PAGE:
Upgrading Sass did not break Font Awesome

I upgraded the version of Sass on my computer to 3.4.5. I thought this was a mistake, but the mistake was mine.

I was trying to get the Font Awesome project to build. I wasn’t having a whole lot of luck (read: none), so I updated the bundled version in my WordPress theme (which desperately, desperately needs a better name than “Cover,” but that’s a post for a different day).

Fun fact: when I started building my theme — long before I started experimenting with preprocessors like Sass or Less — I was just loading the Font Awesome stylesheet separately. Now, though, I’ve bundled the Sass version into my compiled stylesheet. It’s one less resource to load. :)

So I had downloaded the latest version of Font Awesome, and in my efforts to get the project itself to build, I ran this in my command line:

$ gem update

This updated all the Ruby gems I have installed, which included Sass. So I went from version 3.3.8 to 3.4.5. Now, there is some code in my WordPress theme that depends on a feature available in 3.3 — @each multiple assignment — but I really have had no need of an update since.

I thought nothing of it, and deployed my latest stylesheet and fonts out to my website. I clicked the hamburger icon to make sure the icons still worked. I expected no surprises, but what I saw instead was this:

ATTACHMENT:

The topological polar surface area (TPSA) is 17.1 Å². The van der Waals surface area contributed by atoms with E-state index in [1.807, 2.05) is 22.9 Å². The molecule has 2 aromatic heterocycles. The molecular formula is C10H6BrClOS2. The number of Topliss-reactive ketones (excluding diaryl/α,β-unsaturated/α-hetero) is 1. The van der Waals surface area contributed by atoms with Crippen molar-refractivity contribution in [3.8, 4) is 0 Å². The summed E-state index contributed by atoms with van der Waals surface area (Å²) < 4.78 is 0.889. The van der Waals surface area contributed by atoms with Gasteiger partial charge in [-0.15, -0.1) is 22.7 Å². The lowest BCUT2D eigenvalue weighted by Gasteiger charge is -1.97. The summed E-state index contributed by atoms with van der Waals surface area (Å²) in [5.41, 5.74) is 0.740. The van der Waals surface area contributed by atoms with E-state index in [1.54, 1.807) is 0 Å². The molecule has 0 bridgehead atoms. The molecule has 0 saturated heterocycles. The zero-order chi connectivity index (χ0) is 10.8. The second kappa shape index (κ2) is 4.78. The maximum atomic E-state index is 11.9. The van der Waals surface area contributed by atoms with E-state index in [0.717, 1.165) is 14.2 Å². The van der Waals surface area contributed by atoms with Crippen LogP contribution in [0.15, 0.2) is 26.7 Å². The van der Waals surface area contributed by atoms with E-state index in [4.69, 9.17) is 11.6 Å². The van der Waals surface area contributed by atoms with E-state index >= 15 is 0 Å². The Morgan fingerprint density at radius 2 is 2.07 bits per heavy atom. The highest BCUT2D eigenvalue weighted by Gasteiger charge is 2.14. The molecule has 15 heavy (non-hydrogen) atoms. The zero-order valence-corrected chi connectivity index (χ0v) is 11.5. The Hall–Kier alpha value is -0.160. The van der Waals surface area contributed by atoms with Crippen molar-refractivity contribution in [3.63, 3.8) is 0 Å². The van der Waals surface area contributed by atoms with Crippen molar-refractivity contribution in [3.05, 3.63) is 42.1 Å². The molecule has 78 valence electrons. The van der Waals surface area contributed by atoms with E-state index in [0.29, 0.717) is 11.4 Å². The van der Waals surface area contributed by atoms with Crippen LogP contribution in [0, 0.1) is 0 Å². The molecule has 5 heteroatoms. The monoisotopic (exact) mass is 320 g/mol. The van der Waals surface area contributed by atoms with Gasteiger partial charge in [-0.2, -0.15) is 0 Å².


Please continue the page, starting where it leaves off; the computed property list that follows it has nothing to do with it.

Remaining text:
Surprise! Your font is broken.

Upon inspecting the font elements, I discovered this:

.overlay .social-navigation .menu a[href*='github']:before {
content: "";

Prior to updating Sass to version 3.4.5, this was the output:

.overlay .social-navigation .menu a[href*='github']:before {
content: "\f09b";

So it would seem that it was an encoding issue. A quick Google search revealed this issue in the Sass project on Github, where other people seemed to have the same problem.

The problem was, I thought the encoding difference was throwing off the font. But as this gist in SassMeister proves, the conversion from ASCII to UTF-8 was not causing a broken font.

So I did a little more digging.

Then I noticed that Font Awesome’s _variables.scss include sets the directory path to the fonts:

$fa-font-path: "../fonts" !default;

Do you see what that’s doing? It’s telling the stylesheet (which, for me, is located at the theme’s root) to go up a level in order to search for the /fonts directory. At that location, it would never find it. So I changed the path to this:

$fa-font-path: "fonts" !default;

Now it’s telling the stylesheet to look for a /fonts directory at the same level as the stylesheet itself. And voila, the font works again.


5 responses

  1. Eddie Ebeling Avatar
    Eddie Ebeling

    Are you sure there wasn’t something else you did in combination to changing your fonts directory path that may have fixed this? Are you getting the @charset “UTF-8” added to the top of your stylesheet? I was really hoping you had the fix, but unfortunately I’m still having issues after upgrading to Sass v3.4.12.

  2. Nope, nothing else was done that fixed it. My stylesheet doesn’t have a charset defined.

  3. Eddie Ebeling Avatar
    Eddie Ebeling

    Are you by chance using LibSass?

  4. I am not. I’m using Ruby Sass.

    1. Eddie Ebeling Avatar
      Eddie Ebeling

      Hmm, I’m stumped. Thank you for your responses.

Leave a Reply

Your email address will not be published. Required fields are marked *

This site uses Akismet to reduce spam. Learn how your comment data is processed.